During my hour long daily commutes into London for work, I used to dream about the day I would wake up and only have to travel a few metres instead to go to work. Working from home was, in my mind, the dream situation, and I wished I was able to sit down in my dining room and get to work instead of braving the capricious British weather daily. So when my employer decided to offer the option of working from home, I grabbed that opportunity. To say it was a learning curve was an understatement; it was the same job in a completely different environment, which I have realised from experience, may not be for everybody. Here are a few things I learned about working from home.
The need for self-motivation and discipline are greater
For someone like me who hated being micromanaged, a physical separation from my superiors I thought at the time was ideal. In actual fact sometimes you need them to keep you in check. My work was exactly the same, but I could be more flexible with my schedule since I no longer wasted over two hours a day commuting to and from work. However, what felt like a lack of urgency and oversight meant that I was quickly becoming complacent and falling behind on work. Emails still needed to be answered and meetings conducted using the same meeting management software, but admittedly during those hours, I still acted like I was at home rather than at work.
Self-motivation and discipline is key to being able to work effectively from home. You may not have the same distractions as you would at the office, but you will certainly still have distractions, be it from your kids or the TV. Having the option to work from home may be considered a privilege, but it will certainly be a test of your discipline
Your workplace relationships may suffer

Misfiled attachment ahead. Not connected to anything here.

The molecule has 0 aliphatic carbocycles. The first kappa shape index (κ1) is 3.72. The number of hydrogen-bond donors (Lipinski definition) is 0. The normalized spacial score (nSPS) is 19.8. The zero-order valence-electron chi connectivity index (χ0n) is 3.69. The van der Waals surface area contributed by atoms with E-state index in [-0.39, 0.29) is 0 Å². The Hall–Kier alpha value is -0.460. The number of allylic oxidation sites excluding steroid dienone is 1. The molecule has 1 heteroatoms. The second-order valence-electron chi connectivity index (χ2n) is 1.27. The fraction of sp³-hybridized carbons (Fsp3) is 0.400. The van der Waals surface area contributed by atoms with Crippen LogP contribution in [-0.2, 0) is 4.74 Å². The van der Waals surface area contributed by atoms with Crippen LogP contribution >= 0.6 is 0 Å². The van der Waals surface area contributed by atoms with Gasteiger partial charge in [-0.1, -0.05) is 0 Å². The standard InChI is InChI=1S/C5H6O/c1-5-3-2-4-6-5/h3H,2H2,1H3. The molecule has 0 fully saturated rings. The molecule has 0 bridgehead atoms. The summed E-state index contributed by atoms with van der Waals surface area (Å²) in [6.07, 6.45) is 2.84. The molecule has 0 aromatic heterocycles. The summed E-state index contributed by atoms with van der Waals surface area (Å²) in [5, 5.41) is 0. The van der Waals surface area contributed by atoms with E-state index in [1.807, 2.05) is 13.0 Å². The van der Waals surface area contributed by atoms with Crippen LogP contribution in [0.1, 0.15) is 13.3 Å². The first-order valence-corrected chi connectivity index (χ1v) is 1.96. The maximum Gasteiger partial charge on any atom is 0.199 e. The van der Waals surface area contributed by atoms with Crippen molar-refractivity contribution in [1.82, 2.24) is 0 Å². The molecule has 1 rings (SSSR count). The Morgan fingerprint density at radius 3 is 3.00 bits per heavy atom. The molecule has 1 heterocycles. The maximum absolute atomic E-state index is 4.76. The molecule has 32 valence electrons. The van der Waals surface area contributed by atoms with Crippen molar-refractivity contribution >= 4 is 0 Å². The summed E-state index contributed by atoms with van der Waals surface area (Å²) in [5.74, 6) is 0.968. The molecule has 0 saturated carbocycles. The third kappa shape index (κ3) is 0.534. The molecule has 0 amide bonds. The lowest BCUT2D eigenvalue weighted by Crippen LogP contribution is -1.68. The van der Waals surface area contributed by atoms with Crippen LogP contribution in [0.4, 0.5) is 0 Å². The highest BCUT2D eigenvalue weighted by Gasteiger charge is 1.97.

My main drive to work from home was to eliminate time wasted through commuting and use that extra time to work more productively. However, what I didn’t consider was how my workplace relationships would suffer. The bond and camaraderie with your colleagues you see everyday is no longer there, replaced by soulless emails and work group chats. Sure, working from home allowed me more time in bed and less stress wondering if i’d make it to work on time after another train delay, but it really came at a cost of my workplace relationships. The banter all but disappeared as well as invites to after-work drinks.
Your bills go up
This is one thing I definitely didn’t factor in when I considered working from home. I thought working from home would also save me a huge chunk of money in travel costs, but it seems those costs have just been transferred over to my utilities. During winter, my gas and electricity costs rocketed with the extra 10 hours a day I was spending at home, and this all but wiped out my transport savings.
I understand and I am grateful for my company for giving me the option of working from home. It was a new experience and the points I have brought up will give you an idea of the pros and cons of this. While I don’t think I was as efficient or productive when working from home full time, I truly believe it is a great alternative, especially if the weather isn’t so great. Giving employees the option of where to work, I believe, would definitely improve their productivity in the long-term.